Individual taste in books varies as much as the favorite rod or fly.  With that in mind, we hope to review books and videos from the ever-growing fly fishing world, and share them with you.  Books will be the best of all worlds, new and old.  Many of the old books are now available in reprint, and the wisdom contained is timely today.  Others can be found in second-hand book stores, or by mail order dealers. As we find videos we feel are outstanding they will be included. Be assured, reviews are based on what we have actually read, and due to that fact, may not appear weekly.

March 20th, 2006

A Wisp on the Wind: In Search of Bull Trout, Bamboo and Beyond
By Jerry Kustich


Reviewed by Paul F. Vang, MT

A Wisp in the Wind
It's ironic how it turned out. My friend, Jerry Kustich of Twin Bridges, Montana, is a flyfisherman, rod builder and writer. His latest book is, A Wisp in the Wind; In Search of Bull Trout, Bamboo and Beyond. Previous books are At the River's Edge, and Flyfishing for Great Lakes Steelhead, co-authored with his brother, Rick Kustich.

The theme of the book is an in-depth and loving view of the R. L. Winston Rod Company's bamboo flyrod shop. Kustich learned the craft of bamboo rodmaking under Glenn Brackett, a former co-owner of Winston Rods, and part of the team that moved Winston from San Francisco to Twin Bridges in 1976.

Some anglers believe there's a mystique to bamboo rods. Years ago, most fishing rods, especially flyrods, were made of bamboo. In the post-WWII years, fiberglass and then graphite-based materials replaced bamboo for the bulk of the angling public. Bamboo remains the material of choice for a relatively small handful of craftsmen around the country who continue to turn out split bamboo rods for discerning anglers, many of whom refuse to fish with anything but bamboo.

The Winston Rod Company is the one of the few mass-production companies that still produce bamboo flyrods. They are clearly a premium rod; a three-piece trout rod retails for $3,000.

A Wisp in the Wind centers on the bamboo shop that's located in a non-descript metal building in a back alley in Twin Bridges, blocks and years removed from the modern Winston headquarters building on the outskirts of town. In the book, Jerry describes the rod-building process and the many painstaking steps involved with building a bamboo rod.

The author uses conversations among the rod builders in the Winston shop as a basis for examining what's good and what's disturbing about the environment, pressure on fishing waters, life in small towns in rural Montana, family relationships, and, of course, fishing, particularly fishing with bamboo rods. As Jerry says in one chapter, "There is something special about the rods we build. It is undeniable. You can sense the magic in the completed work."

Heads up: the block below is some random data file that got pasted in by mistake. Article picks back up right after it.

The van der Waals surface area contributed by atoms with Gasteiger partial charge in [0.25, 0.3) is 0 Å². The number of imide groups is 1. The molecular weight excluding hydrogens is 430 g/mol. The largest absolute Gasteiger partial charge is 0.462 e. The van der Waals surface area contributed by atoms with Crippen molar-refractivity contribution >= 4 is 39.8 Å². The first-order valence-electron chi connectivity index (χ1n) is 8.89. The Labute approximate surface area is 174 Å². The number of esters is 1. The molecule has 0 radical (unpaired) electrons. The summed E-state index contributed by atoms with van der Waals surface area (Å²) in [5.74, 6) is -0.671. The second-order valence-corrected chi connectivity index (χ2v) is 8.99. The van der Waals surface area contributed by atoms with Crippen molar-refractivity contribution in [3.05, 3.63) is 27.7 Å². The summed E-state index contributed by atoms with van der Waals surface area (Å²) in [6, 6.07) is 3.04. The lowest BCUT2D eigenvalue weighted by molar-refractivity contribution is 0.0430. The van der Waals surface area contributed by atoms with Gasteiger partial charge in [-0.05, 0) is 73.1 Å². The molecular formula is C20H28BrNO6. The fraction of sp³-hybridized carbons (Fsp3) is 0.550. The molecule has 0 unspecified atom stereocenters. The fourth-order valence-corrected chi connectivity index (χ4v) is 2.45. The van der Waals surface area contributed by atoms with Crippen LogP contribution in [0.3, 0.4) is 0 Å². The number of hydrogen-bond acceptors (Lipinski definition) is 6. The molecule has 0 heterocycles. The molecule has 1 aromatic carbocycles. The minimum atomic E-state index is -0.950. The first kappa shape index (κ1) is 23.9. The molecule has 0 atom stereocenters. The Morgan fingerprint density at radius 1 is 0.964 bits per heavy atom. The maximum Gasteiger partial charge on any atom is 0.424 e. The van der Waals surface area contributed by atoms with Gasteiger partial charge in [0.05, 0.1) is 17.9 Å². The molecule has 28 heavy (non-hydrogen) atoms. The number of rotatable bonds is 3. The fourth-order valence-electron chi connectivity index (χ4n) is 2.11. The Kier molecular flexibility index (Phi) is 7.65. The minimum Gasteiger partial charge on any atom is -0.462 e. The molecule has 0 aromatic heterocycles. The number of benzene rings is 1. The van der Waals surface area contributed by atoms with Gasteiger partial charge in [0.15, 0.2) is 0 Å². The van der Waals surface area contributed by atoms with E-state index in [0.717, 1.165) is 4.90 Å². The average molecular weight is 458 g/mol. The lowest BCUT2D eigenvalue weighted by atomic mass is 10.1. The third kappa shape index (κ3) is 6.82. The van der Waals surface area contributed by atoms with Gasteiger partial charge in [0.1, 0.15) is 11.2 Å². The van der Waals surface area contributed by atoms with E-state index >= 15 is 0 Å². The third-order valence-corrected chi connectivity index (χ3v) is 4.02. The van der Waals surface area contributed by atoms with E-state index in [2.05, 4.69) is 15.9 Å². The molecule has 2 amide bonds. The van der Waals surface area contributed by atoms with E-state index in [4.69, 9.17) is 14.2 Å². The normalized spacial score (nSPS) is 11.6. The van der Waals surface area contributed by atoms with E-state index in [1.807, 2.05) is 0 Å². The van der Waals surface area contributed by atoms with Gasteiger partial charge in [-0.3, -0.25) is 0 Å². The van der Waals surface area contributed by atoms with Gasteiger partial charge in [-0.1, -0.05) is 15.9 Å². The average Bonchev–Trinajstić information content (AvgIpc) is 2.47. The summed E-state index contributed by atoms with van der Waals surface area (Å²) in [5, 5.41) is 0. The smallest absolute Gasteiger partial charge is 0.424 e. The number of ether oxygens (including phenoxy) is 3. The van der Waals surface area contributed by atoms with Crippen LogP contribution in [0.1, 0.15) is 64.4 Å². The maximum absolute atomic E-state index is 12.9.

Let me cut to the chase. "Wisp in the Wind" is a total delight. I'm a relatively fast reader but I deliberately rationed the amount of time I spent on reading 'Wisp', because I wanted to prolong the pleasure.

Now for the irony. At the time the book came out in December, the four bamboo rod builders resigned their jobs. The basis for the resignation revolved around Brackett's hiring an apprentice for the bamboo shop. The prospective employee from out-of-state had quit his job, put his house on the market, and was preparing to move to Twin Bridges just to learn, at a low wage, the craft of bamboo rod building at the side of the masters. When Winston's CEO, Mike "Woody" Woodard nixed the deal, Brackett resigned in protest. Jerry Kustich, Jeff Walker and Wayne Maca followed suit. These four craftsmen had a combined 80 years of rod building experience.

In January I spent an afternoon with Kustich at the bamboo shop. Jerry showed me the operation, starting with bamboo, the machinery that cuts bamboo into strips, and the painstaking process of gluing, sanding and varnishing that turns raw materials into precious heirlooms.

The rod builders were working hard to finish a number of rods they had committed to complete before the end of January (later extended to mid-February). Still, there was a palpable sadness in the air. There was also a sense of bitterness about what happened. Perhaps there was also a sense of relief as well. Tensions between CEO Woodard and the bamboo shop group have been building a long time, due in part to Woodard's frequent sniping at the independent, though highly profitable, way this little 'skunkworks' operated.

Woodard maintains that R. L. Winston will continue to make bamboo rods with employees reassigned from the main facility. In the March 2006 issue of Flyfisherman magazine, Woodard said, "Our goal is to continue to build the best bamboo rods in the world right here in Twin Bridges."

Perhaps. Nevertheless, if I ever feel rich enough to splurge on one of those $3,000 bamboo rods anytime in the near future, I'd first make sure it was built in Glenn Brackett's shop in the good old days. Then I'd re-read A Wisp in the Wind for Jerry Kustich's affectionate account of its making. ~ PFV

A Wisp in the Wind
By Jerry Kustich
Hardcover, 16 beautiful illus; 6x9 inches, 240 pages
West River Publishing Co, November 2005
ISBN: 0-9633109-4-1
Price: $24.95 US

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